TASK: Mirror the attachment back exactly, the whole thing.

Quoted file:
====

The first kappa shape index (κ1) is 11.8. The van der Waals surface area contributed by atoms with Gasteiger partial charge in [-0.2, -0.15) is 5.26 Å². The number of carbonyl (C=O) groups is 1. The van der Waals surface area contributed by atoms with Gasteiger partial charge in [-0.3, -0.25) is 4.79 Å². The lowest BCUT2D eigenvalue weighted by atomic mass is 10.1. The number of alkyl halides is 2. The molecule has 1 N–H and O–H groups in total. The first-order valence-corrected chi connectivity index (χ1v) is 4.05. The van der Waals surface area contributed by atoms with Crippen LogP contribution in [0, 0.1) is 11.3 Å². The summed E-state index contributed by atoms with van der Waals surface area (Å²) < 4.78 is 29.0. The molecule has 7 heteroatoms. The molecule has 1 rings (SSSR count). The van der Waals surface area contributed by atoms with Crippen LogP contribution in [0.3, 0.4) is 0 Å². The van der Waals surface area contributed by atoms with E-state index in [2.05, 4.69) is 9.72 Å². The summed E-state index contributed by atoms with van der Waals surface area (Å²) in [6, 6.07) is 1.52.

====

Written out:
The first kappa shape index (κ1) is 11.8. The van der Waals surface area contributed by atoms with Gasteiger partial charge in [-0.2, -0.15) is 5.26 Å². The number of carbonyl (C=O) groups is 1. The van der Waals surface area contributed by atoms with Gasteiger partial charge in [-0.3, -0.25) is 4.79 Å². The lowest BCUT2D eigenvalue weighted by atomic mass is 10.1. The number of alkyl halides is 2. The molecule has 1 N–H and O–H groups in total. The first-order valence-corrected chi connectivity index (χ1v) is 4.05. The van der Waals surface area contributed by atoms with Crippen LogP contribution in [0, 0.1) is 11.3 Å². The summed E-state index contributed by atoms with van der Waals surface area (Å²) < 4.78 is 29.0. The molecule has 7 heteroatoms. The molecule has 1 rings (SSSR count). The van der Waals surface area contributed by atoms with Crippen LogP contribution in [0.3, 0.4) is 0 Å². The van der Waals surface area contributed by atoms with E-state index in [2.05, 4.69) is 9.72 Å². The summed E-state index contributed by atoms with van der Waals surface area (Å²) in [6, 6.07) is 1.52.